Bolt holes and balm
Tring - a market town in Hertfordshire - was mentioned recently. My ears pricked up and, on hearing that town’s name, deep within me a warm glow of happiness was released. It was a reaction not unlike the salivation of Pavlov's dog to the sound of a bell, or Proust's relationship with the taste of a Madeleine biscuit. It was a physical and mental reaction in response to an unexpected trigger. Such reactions can come via a sound, a taste or, in my case, a word. And my word was Tring. It was my childhood home, the place where, between the ages of three and 12, I lived, a stone's-throw from open farmland and the Chiltern Beech woods. We moved away from Tring in 1970 - now 51 years ago - and my memories of those years are now becoming hazy. I can recall such things as the layout of our house, the garden, the roads close to home, my school and my friends. But they are largely snap shots, images that don't move, with no sound and no accompanying narrative. They are stills that play like a slide-show in my mind - the old churchyard; an abandoned cinema; our local shop; an apple orchard; a disused windmill; those faces of neighbours and fellow pupils have now worn away to the point that I cannot recall what they really looked like, and only vague approximations appear. So why do these deteriorating memories still have power? If we experienced a happy (or at least non-traumatic) childhood, is this a default setting, this release of nostalgia? And if that childhood was not happy, is the reverse true?
For me, it appears to go deeper than that. My paternal great-grandparents both moved to London from Wiltshire in the late 19th century. Some family remained there, living across a number of small villages in the Vale of Pewsey (All Cannings, Stanton St.Bernard, Alton Barnes, Alton Priors). During the Second World War, when children were being evacuated from London, my father was among them. He was sent to stay with an aunt who still lived in All Cannings. His time with her was amongst the happiest of his life, so much so that in retirement, he settled there. It was only then that I was introduced to the area. I got to know the villages, the people, the inns and, most importantly, the farmland and downland that surrounds them. I could look at my ancestor's gravestones, walk into the churches where they were christened, were married and were laid to rest. From the top of the Pewsey Downs (above) I could look down on, and survey, their worlds, reduced to model villages on a green canvass that stretched all the way to the northern edge of Salisbury Plain. I wandered the surrounding area, rewarded with orchids, Barn Owls, Corn Buntings and an undeniable connection to the land, a belonging. And, don't ask me why, but I knew - not felt - I knew that I belonged. Fanciful? Most probably, but when I walked where they had walked, it was if I had already done so.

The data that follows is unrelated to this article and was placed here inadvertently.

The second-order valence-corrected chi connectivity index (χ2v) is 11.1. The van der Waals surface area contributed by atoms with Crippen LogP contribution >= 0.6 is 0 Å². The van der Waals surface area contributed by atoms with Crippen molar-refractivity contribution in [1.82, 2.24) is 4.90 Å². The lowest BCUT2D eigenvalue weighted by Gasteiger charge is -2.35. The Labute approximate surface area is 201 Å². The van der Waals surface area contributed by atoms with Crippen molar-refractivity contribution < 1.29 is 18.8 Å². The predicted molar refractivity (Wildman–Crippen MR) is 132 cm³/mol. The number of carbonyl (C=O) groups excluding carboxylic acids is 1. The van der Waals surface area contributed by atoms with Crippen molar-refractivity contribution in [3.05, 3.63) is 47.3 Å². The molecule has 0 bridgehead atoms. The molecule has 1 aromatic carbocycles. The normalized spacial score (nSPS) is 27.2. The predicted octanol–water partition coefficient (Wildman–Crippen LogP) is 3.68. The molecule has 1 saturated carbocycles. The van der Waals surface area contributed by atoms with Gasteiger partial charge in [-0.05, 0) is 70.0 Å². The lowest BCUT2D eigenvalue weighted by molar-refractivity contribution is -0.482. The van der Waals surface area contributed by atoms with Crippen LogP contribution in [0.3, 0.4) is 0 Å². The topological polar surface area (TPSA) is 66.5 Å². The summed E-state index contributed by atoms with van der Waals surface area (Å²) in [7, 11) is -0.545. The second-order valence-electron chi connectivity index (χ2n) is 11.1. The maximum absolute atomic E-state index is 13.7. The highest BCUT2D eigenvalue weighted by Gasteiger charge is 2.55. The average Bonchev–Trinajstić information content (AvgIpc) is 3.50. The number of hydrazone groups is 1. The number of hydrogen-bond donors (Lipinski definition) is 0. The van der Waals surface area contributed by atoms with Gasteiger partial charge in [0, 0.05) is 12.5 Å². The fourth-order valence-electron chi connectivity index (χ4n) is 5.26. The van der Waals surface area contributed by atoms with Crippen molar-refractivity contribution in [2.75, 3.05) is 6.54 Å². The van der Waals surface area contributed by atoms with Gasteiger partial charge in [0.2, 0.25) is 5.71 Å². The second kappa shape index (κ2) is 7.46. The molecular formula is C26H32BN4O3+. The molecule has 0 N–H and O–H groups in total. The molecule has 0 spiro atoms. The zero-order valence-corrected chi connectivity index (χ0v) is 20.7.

My own birthplace is Balham in South London, at the Weir Maternity Hospital. I had assumed that, because the hospital no longer existed, that it must have been demolished. When our eldest daughter moved to Balham four years ago, curiosity got the better of me, and I wanted to find out what now stood on the place where I was born. It didn’t take long to find out, via a ‘lost hospitals’ website, that when the hospital was closed, the building remained intact, and was converted into apartments. A photograph I found on the website showed a not unattractive brick building. Armed with this I went in search of it one afternoon. I found the building with little difficulty as little had changed. Standing there, staring up at each window (wondering whether or not that might be the room in which I came into the world), I was aware of a calmness, an acceptance, a belonging, as if these streets were a part of me. That does, I admit, sound fanciful. Maybe it is the product of an overactive imagination, or a need to feel such belonging. The cynic might suggest that they are the result of insecurity. The romantic could put forward the case that these connections are real, spiritual in nature, and proof of the power of our natural connectivity to place, regardless of time - or, indeed, of our need to have actually been there (in body at least) before.
Tring: happy childhood. All Cannings: roots. Balham: birth. They all have something in common. They are of a time when I either was yet to be, had only just become, or was learning how to be. Unformed. Evolving. Innocent. Do we, particularly in later years, have a need to revisit the distant past as a sedative for an unsure present? Is it nothing more than an attempt to root ourselves somewhere - anywhere - as a way to give us some definition and a firm base on which to make sense of what we have done with our lives and what we have become? Or simpler still, is it a desperate attempt to try and convince ourselves that our innocence and youth is still within, that we continue to be a blank canvas and that our choices of which brush strokes to put upon it can still yet be made?
So, we have allowed a name, a sound, a taste or a smell to transport us back to a time when life was less complicated, choices were simple and, if our memories are to be trusted, the sun was always shining. Bolt holes for the mind, balm for the fretting.